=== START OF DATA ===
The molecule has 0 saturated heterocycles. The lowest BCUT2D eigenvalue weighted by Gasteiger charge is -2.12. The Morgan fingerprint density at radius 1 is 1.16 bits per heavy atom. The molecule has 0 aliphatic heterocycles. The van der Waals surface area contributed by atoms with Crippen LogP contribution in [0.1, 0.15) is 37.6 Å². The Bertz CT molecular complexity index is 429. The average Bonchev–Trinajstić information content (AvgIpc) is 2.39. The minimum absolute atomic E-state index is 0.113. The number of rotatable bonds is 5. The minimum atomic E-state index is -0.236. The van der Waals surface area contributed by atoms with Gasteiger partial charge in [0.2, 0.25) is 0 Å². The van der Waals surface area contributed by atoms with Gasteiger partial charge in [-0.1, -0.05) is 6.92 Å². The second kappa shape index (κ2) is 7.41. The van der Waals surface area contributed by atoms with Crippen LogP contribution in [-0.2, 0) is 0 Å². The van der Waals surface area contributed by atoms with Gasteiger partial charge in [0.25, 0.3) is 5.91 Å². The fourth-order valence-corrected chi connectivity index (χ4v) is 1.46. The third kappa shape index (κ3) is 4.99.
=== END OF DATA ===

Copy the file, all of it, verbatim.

The molecule has 0 saturated heterocycles. The lowest BCUT2D eigenvalue weighted by Gasteiger charge is -2.12. The Morgan fingerprint density at radius 1 is 1.16 bits per heavy atom. The molecule has 0 aliphatic heterocycles. The van der Waals surface area contributed by atoms with Crippen LogP contribution in [0.1, 0.15) is 37.6 Å². The Bertz CT molecular complexity index is 429. The average Bonchev–Trinajstić information content (AvgIpc) is 2.39. The minimum absolute atomic E-state index is 0.113. The number of rotatable bonds is 5. The minimum atomic E-state index is -0.236. The van der Waals surface area contributed by atoms with Gasteiger partial charge in [0.2, 0.25) is 0 Å². The van der Waals surface area contributed by atoms with Gasteiger partial charge in [-0.1, -0.05) is 6.92 Å². The second kappa shape index (κ2) is 7.41. The van der Waals surface area contributed by atoms with Crippen LogP contribution in [-0.2, 0) is 0 Å². The van der Waals surface area contributed by atoms with Gasteiger partial charge in [0.25, 0.3) is 5.91 Å². The fourth-order valence-corrected chi connectivity index (χ4v) is 1.46. The third kappa shape index (κ3) is 4.99.